Postnuptial Agreements — What You Need to Know

A postnuptial agreement is a legal document that explains and designates how property will be divided in the event of a divorce. It is very similar to a premarital (or pre-nuptial) agreement, except a premarital agreement is signed prior to the marriage and a postnuptial agreement is signed after the marriage has already occurred.

While a post-nuptial agreement is enforceable if properly executed, there is often a “dark cloud” over post-nuptial agreements. whereas they are more easily overturned than a premarital agreement, especially if there are assets that have been comingled already during the marriage or received during the marriage. Any income earned during a couple’s marriage and any property or money accumulated during a marriage is presumed to be marital property unless otherwise allocated (such as in a premarital agreement). Once the money or property is considered marital in nature, someone agreeing to waive their right to something that is legally marital is a more difficult argument to make, than say, property that the spouse had prior to the marriage occurring. In the latter scenario, the property or money was always non-marital and the agreement keeps it non-marital.

In a postnuptial agreement, some parties take marital property and try to label it as non-marital property. The fact that a postnuptial agreement may be more difficult to enforce than a premarital agreement does not necessarily mean that they are bad or unenforceable, it simply means that extra care has to be taken to ensure they are extremely clear, as well as drafted and executed meticulously to ensure that every precaution has been taken to make them enforceable.

Common Scenarios for Postnuptial Agreements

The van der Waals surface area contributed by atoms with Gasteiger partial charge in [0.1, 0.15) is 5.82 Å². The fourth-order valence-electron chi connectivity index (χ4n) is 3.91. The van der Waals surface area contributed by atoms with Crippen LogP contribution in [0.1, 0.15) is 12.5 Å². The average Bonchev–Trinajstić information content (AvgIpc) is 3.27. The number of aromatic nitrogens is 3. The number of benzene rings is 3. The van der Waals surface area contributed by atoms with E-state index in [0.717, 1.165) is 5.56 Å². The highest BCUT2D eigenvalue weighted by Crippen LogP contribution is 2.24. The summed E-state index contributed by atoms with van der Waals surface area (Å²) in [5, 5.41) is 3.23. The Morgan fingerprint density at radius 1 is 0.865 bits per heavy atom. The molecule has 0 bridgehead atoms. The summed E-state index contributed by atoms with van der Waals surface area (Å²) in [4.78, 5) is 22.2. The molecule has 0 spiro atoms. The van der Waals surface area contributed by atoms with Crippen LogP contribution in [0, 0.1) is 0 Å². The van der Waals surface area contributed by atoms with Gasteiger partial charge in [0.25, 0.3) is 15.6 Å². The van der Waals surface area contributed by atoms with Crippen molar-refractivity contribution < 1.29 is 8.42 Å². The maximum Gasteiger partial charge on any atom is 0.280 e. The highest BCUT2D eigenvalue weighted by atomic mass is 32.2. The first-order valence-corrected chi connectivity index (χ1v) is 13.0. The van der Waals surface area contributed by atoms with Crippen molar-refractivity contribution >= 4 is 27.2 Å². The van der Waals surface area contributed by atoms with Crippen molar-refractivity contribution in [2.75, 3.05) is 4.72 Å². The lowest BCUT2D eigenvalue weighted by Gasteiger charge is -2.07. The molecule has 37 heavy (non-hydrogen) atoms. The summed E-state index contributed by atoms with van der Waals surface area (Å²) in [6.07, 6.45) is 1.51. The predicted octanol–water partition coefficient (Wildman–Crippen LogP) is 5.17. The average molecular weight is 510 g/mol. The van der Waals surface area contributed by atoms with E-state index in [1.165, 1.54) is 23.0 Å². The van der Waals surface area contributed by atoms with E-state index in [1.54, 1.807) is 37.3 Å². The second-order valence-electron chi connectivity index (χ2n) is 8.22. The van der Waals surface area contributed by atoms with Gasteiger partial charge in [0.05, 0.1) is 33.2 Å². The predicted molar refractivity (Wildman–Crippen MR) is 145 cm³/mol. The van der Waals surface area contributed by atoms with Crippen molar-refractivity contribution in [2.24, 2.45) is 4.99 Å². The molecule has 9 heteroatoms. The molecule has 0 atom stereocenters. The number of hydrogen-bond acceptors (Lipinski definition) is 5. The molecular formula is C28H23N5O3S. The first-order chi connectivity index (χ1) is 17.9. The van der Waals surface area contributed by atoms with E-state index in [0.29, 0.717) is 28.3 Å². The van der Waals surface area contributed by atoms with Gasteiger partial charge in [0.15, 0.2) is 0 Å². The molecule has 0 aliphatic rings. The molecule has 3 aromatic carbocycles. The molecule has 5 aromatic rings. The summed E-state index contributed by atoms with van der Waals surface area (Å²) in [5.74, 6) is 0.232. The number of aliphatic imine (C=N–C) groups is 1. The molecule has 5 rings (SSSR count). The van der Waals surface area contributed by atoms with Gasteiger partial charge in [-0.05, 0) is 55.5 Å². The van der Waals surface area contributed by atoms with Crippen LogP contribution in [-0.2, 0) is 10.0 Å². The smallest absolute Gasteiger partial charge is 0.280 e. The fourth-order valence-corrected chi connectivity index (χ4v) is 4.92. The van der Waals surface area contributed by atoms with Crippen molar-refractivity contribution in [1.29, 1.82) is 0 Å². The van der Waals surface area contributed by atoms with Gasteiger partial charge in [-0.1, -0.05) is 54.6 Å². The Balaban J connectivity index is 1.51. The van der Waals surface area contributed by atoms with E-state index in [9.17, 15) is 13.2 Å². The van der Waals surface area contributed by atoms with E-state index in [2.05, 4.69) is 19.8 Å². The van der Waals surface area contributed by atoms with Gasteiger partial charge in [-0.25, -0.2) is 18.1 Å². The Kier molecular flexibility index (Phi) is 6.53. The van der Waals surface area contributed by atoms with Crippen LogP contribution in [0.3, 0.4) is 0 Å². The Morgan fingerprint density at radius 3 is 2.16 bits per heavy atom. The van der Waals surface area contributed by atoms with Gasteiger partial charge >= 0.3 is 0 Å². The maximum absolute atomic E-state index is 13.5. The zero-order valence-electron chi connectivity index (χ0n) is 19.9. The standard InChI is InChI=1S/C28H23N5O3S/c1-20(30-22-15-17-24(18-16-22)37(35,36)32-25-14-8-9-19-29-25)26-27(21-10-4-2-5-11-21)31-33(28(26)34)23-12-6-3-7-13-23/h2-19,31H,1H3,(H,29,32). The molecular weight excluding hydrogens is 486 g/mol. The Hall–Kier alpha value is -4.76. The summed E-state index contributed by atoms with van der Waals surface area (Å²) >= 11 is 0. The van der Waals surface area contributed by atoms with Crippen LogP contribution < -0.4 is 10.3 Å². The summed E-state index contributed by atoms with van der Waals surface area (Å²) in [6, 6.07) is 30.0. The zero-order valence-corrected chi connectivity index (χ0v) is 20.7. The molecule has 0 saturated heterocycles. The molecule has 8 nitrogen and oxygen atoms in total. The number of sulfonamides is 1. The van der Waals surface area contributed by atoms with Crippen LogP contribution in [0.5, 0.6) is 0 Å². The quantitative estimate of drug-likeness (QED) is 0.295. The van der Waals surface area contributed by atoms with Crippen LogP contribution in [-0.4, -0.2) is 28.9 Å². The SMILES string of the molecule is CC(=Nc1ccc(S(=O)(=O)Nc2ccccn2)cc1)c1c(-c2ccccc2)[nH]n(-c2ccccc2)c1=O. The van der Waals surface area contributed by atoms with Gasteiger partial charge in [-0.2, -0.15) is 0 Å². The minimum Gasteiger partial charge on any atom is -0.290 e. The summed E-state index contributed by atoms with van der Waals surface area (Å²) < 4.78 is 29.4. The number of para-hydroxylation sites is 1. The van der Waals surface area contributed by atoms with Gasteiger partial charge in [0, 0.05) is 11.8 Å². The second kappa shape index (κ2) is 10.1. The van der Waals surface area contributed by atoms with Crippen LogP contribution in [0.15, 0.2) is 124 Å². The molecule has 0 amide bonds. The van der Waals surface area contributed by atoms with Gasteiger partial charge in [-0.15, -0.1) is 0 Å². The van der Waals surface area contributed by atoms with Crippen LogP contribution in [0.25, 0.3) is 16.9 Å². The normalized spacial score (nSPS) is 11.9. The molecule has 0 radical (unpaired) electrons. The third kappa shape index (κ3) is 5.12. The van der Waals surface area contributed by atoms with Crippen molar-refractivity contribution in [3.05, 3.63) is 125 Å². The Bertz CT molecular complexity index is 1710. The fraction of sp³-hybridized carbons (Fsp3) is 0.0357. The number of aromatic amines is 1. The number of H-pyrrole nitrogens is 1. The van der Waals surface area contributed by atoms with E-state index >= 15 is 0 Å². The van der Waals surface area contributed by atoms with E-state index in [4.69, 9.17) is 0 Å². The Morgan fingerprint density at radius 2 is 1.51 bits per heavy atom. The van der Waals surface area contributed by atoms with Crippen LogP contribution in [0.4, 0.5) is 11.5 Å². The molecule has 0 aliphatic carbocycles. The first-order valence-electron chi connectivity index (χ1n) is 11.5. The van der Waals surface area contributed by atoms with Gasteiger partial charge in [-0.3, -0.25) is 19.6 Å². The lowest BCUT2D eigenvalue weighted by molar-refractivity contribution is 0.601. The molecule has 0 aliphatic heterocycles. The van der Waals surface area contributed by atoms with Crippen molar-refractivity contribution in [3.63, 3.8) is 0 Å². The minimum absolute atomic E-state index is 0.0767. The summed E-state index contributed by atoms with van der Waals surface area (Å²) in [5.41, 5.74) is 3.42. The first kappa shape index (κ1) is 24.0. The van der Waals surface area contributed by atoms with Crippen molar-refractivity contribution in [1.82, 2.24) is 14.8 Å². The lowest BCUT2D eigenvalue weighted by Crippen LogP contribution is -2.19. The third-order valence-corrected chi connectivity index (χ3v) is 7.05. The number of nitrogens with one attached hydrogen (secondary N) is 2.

• Parties who wanted a premarital agreement but ran out of time or put it off prior to their wedding;
  • Parties who are entering into a second, third, or fourth marriage (and so on); (especially when they have minor children from a previous marriage)
  • Parties who have minor children from a prior relationship;
  • Parties who own a business;
  • Parties who come into a large inheritance or non-marital gift from family and want to ensure it is protected;
  • Parties who wish to stay in their marriage, but only will do so if they are certain that in the event they divorce, they will be aware of what is “theirs”. (More on this public policy argument below).

Save Your Marriage with a Postnuptial Agreement?

For example, if someone is in a marriage and they are not happy and are thinking divorce is a possibility, they may be more inclined to try and get out of the marriage quickly. This might be because the longer they are married, the larger a spousal support obligation they’d have to their current spouse. Or, the longer they are married, the larger a share of the property could be awarded to a subsequent spouse.

Some of the laws that govern parties in a divorce case, especially when there is a disproportionate share of earned income, can be looked at as “favoring” the lesser-earning spouse. However, if the parties can agree to a postnuptial agreement, whereas they determine exactly what would be paid out in the event of a divorce, it gives both parties reasonable reassurance of what would happen in the event they choose to pursue one. This takes the “unknown” out of the equation, and the thought is that people would be less likely to file for divorce and to work to save their marriage if they are no longer concerned about what the financial picture and financial security would look like in the event of a divorce.

Post-nuptial agreements are arguably designed to save marriages, not to contemplate divorce, nor to break up marriages. When looking at them through this lens, it actually can be a very useful tool in trying to salvage a marriage and avoid divorce.

THIS ARTICLE WAS PREVIOUSLY PUBLISHED AT: https://illinoislawforyou.com/post-nuptial-agreement/postnuptial-agreements-what-you-need-to-know/

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